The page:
This new flute concerto was written especially for Marina Piccinini and inspired by the beauty and elegance of her playing.
I consider that the work is in two halves - one dark and the other light. The darker includes the two longer movements I. Portrait and III. Pavan — and the lighter and shorter II. Pastorale-Barcarolle and IV. TaranTulla.
The movements are very connected to each other musically, and share ideas between them that keeps the musical thread continuous, even with the varied feel of each movement. Some elements the movements have in common (with the possible exception of the last) is that each begins with calmly and wind up spiraling out of control in some way. Three of the movements are based around dance rhythms from centuries long past. Pastorale is a gentle dance of the land and field, Barcarolle evokes the undulating music of a gondola traveling on water, Pavan is a slow, dignified dance in double time (though I have set it in triple!), and a Tarantella is a continuously fast dance in 6/8 that often accelerates. "Tarantism, as a ritual, has roots in the ancient Greek myths. Reportedly, victims who had collapsed or were convulsing would begin to dance with appropriate music and be revived as if a tarantula had bitten them."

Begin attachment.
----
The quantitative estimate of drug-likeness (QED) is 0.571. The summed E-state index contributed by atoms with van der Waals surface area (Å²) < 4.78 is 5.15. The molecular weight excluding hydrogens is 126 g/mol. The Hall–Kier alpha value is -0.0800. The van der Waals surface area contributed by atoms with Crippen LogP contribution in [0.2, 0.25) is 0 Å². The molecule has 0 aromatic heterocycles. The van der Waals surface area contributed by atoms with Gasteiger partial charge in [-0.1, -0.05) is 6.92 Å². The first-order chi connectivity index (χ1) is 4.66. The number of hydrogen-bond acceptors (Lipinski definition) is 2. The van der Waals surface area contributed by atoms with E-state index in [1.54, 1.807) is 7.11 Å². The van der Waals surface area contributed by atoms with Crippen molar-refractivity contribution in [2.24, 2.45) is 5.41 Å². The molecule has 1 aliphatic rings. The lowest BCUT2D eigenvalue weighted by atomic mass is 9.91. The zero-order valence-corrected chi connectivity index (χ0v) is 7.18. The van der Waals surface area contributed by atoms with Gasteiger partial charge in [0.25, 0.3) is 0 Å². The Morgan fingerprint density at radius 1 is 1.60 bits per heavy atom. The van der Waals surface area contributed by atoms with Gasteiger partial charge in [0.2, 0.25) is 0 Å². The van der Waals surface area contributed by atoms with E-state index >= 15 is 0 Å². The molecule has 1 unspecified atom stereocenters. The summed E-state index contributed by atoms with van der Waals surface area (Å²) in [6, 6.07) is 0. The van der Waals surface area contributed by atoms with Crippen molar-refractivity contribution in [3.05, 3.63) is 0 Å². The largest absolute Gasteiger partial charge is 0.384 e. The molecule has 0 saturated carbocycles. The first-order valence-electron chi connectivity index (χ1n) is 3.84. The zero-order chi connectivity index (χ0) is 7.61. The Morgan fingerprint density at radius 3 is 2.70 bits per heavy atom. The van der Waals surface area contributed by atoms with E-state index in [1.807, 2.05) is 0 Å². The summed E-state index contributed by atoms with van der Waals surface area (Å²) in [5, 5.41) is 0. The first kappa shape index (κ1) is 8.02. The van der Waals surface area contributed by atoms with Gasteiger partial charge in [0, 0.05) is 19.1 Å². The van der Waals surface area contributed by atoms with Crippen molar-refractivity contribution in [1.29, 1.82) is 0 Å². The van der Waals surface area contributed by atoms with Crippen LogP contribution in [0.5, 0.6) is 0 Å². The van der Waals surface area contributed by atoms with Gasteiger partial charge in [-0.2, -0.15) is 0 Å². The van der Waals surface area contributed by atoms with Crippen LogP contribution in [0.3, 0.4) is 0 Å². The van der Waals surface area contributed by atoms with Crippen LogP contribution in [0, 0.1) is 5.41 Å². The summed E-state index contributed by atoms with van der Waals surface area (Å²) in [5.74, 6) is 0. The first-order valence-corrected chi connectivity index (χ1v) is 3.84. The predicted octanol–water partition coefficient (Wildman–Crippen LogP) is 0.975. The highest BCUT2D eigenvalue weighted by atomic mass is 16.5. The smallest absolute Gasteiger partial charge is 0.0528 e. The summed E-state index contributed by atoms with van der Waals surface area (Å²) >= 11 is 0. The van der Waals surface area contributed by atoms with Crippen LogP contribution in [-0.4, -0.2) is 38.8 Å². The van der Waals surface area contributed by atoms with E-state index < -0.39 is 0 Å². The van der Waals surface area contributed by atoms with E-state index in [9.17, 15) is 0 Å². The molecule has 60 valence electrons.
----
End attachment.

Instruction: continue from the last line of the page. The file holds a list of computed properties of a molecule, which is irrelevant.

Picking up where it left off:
I. Portrait travels through many moods and characters. Is it a portrait of the flute or flautist? or of the composer?
II. Pastorale-Barcarole begins as a gentle Italianate dance then repeatedly shifts to faster, more energetic and virtuosic music. Mandolin-like strains are heard.....
III. Pavan starts as a gentle, expressive line traded between flute and oboe, then gradually is intercut with fast outbursts that turn into music of a Bacchic near-frenzy before returning to its opening.
IV. Finally, TaranTulla is a virtuoso romp, influenced by the flutist-leader Ian Anderson's classic rock group, Jethro Tull (but more out of the blues-side of their music, less out of the rock...)
The work is dedicated to Marina Piccinini with warmth and admiration.
-Aaron Jay Kernis